Scrum Software Development Process

In this article I give an overview of the Scrum Software Development Process. This methodology was first described by Takeuchi and Ikujiro in their 1986 book “The New New Product Development Game”, and was initially meant to manage any kind of product development project. This methodology, for example, has been used in “real” product development projects by companies such as Fuji-Xerox, Canon, Honda, NEC, Epson, Brother, 3M, Xerox and Hewlett-Packard (Schwaber). In the nineties it was adapted for software development projects.


The name “Scrum” is borrowed from the game of rugby, and the following paragraph by Gartner describes the purpose and context of a Scrum in a rugby game:

A SCRUM is also the name of the formal conglomeration of forwards who bind together in specific positions when a scrumdown is called. It is the basic set formation of rugby and occurs after various minor infringements of the law, when the ball becomes tied up, and other times you’ll learn about later. It is a face-off of sorts and a favorite among forwards. Form and timing are more important than brute strength (although we’ll take some brute strength). A birds-eye diagram might make things more clear:

1: Loose Head Prop (sturdy and fearless) 2: Hooker (small, quick, ready to take control) 3: Tight Head Prop (see #1) 4,5: Second Rows (Locks) - (big and strong) 6,7: Wing Forwards (Flankers) - (quick, aggressive) 8: Number Eight (smart, foot and hand skills) 9: Scrumhalf (smart, experienced, quick) – technically not a forward, but the link between forwards and backs - special rules apply to the scrumhalf.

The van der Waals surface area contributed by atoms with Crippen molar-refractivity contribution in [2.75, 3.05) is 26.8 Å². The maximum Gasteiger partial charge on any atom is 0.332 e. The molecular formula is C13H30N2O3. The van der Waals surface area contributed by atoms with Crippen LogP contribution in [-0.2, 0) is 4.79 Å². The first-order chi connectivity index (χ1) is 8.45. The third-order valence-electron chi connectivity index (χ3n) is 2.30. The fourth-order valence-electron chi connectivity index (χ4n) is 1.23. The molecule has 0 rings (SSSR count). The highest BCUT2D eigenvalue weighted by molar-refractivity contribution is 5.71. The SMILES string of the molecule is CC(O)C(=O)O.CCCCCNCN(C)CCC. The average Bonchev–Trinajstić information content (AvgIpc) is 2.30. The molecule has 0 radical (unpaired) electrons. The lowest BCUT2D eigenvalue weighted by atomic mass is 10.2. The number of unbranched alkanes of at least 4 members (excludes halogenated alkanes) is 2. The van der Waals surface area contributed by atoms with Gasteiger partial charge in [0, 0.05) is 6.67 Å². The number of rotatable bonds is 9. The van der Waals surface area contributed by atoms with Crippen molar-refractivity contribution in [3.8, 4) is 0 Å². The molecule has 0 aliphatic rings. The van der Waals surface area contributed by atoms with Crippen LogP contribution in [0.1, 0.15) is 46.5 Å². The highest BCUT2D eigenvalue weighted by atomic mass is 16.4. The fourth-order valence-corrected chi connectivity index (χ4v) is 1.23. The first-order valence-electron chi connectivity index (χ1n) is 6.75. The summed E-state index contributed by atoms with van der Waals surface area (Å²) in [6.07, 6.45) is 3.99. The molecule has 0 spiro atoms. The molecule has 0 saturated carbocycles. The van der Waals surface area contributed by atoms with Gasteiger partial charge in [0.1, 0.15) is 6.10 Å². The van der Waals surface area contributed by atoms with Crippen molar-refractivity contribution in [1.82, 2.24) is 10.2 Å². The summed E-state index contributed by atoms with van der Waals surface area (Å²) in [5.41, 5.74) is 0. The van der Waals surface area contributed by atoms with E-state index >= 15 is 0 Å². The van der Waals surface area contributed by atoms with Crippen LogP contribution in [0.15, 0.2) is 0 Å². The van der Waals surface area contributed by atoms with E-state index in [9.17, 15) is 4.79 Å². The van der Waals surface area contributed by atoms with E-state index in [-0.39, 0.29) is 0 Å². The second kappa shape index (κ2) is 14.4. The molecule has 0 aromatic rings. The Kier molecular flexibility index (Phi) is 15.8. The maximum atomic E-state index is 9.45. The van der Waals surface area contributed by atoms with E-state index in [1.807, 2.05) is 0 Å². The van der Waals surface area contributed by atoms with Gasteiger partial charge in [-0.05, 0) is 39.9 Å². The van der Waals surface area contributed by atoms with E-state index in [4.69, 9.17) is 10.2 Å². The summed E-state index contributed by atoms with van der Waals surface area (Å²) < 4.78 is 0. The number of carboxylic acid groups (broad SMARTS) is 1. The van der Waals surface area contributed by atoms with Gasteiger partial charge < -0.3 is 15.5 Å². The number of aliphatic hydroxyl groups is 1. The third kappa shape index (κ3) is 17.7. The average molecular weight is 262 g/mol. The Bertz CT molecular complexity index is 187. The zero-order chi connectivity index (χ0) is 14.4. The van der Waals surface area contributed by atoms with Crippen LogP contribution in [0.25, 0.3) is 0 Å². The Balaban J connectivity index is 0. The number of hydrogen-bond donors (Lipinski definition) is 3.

(Source: Gartner)

The official definition of the Scrum Software Development Process is

Scrum is an agile, lightweight process that can be used to manage and control software and product development using iterative, incremental practices. Wrapping existing engineering practices, including Extreme Programming and RUP, Scrum generates the benefits of agile development with the advantages of a simple implementation. Scrum significantly increases productivity and reduces time to benefits while facilitating adaptive, empirical systems development.

(Scrum website, 2006)

The most important difference between Scrum and other methodologies is that Scrum does not defines how systems will be developed, using a defined step-by-step guide, but rather how to coordinate the work among team members:

In this paper we introduce a development process, SCRUM, that treats major portions of systems development as a controlled black box.” (Schwaber)

In this sense, Scrum acknowledges the fact that software development is an inherently chaotic process, complex and often non-deterministic. This lack of determination is given by the following factors (Wikipedia):

As such, Scrum “wraps” existing engineering practices, providing (using Scrum website’s own words):


The Scrum methodology consists of the following phases:

  1. Pregame: this phase holds the planning, and high level analysis and architecture phases. During this phase, the team defines the scope of the project, the milestones dates, deliverables and delivery dates, performs risk assessment and gets approval and funding for the project, as well as defining and reviewing the architecture of the proposed solution. One team member is named the “scrum master”, who “leads the Scrum meetings, identifies the initial backlog to be completed in the sprint, and empirically measures progress toward the goal of delivering this incremental set of product functionality.” (Rising and Janoff, 2000)

  2. Game: the development of the system is done in this phase, during what is called a “Sprint”, which is the core and most distinctive element of the Scrum methodology. A sprint is an iterative cycle of one to four weeks, during which developers create the software product. “5 minute daily meetings” are used by the team to quickly coordinate the development tasks for a particular day. Sprints consist of the following high level tasks (Schwaber):